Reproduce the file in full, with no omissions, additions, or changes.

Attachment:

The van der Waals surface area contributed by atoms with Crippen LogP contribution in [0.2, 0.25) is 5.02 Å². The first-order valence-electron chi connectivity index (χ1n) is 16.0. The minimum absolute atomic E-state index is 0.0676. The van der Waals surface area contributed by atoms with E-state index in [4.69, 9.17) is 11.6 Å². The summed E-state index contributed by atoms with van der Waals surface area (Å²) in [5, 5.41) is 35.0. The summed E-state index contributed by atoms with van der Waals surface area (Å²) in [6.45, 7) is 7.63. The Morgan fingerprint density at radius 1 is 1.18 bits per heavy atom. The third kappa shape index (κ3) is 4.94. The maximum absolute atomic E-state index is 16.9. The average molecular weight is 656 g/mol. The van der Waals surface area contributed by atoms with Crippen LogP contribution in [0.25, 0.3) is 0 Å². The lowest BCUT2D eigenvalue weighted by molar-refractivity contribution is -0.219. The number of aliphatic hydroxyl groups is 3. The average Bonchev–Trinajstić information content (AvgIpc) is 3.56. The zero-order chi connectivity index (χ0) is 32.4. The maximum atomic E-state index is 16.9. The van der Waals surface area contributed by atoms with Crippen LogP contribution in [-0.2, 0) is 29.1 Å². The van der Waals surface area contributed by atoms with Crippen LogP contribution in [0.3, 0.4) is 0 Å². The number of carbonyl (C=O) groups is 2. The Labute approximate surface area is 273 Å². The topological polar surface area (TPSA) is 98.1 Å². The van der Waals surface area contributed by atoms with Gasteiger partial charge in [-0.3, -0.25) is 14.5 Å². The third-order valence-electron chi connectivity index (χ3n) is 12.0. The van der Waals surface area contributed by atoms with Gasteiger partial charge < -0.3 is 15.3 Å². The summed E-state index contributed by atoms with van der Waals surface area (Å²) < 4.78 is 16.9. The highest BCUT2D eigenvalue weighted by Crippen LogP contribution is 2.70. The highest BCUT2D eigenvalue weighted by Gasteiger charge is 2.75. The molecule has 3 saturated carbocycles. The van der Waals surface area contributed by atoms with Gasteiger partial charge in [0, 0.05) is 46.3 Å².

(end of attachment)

The van der Waals surface area contributed by atoms with Crippen LogP contribution in [0.2, 0.25) is 5.02 Å². The first-order valence-electron chi connectivity index (χ1n) is 16.0. The minimum absolute atomic E-state index is 0.0676. The van der Waals surface area contributed by atoms with E-state index in [4.69, 9.17) is 11.6 Å². The summed E-state index contributed by atoms with van der Waals surface area (Å²) in [5, 5.41) is 35.0. The summed E-state index contributed by atoms with van der Waals surface area (Å²) in [6.45, 7) is 7.63. The Morgan fingerprint density at radius 1 is 1.18 bits per heavy atom. The third kappa shape index (κ3) is 4.94. The maximum absolute atomic E-state index is 16.9. The average molecular weight is 656 g/mol. The van der Waals surface area contributed by atoms with Crippen LogP contribution in [0.25, 0.3) is 0 Å². The lowest BCUT2D eigenvalue weighted by molar-refractivity contribution is -0.219. The number of aliphatic hydroxyl groups is 3. The average Bonchev–Trinajstić information content (AvgIpc) is 3.56. The zero-order chi connectivity index (χ0) is 32.4. The maximum atomic E-state index is 16.9. The van der Waals surface area contributed by atoms with Crippen LogP contribution in [-0.2, 0) is 29.1 Å². The van der Waals surface area contributed by atoms with Crippen LogP contribution in [0.3, 0.4) is 0 Å². The number of carbonyl (C=O) groups is 2. The Labute approximate surface area is 273 Å². The topological polar surface area (TPSA) is 98.1 Å². The van der Waals surface area contributed by atoms with Gasteiger partial charge in [-0.3, -0.25) is 14.5 Å². The third-order valence-electron chi connectivity index (χ3n) is 12.0. The van der Waals surface area contributed by atoms with Gasteiger partial charge < -0.3 is 15.3 Å². The summed E-state index contributed by atoms with van der Waals surface area (Å²) < 4.78 is 16.9. The highest BCUT2D eigenvalue weighted by Crippen LogP contribution is 2.70. The highest BCUT2D eigenvalue weighted by Gasteiger charge is 2.75. The molecule has 3 saturated carbocycles. The van der Waals surface area contributed by atoms with Gasteiger partial charge in [0, 0.05) is 46.3 Å².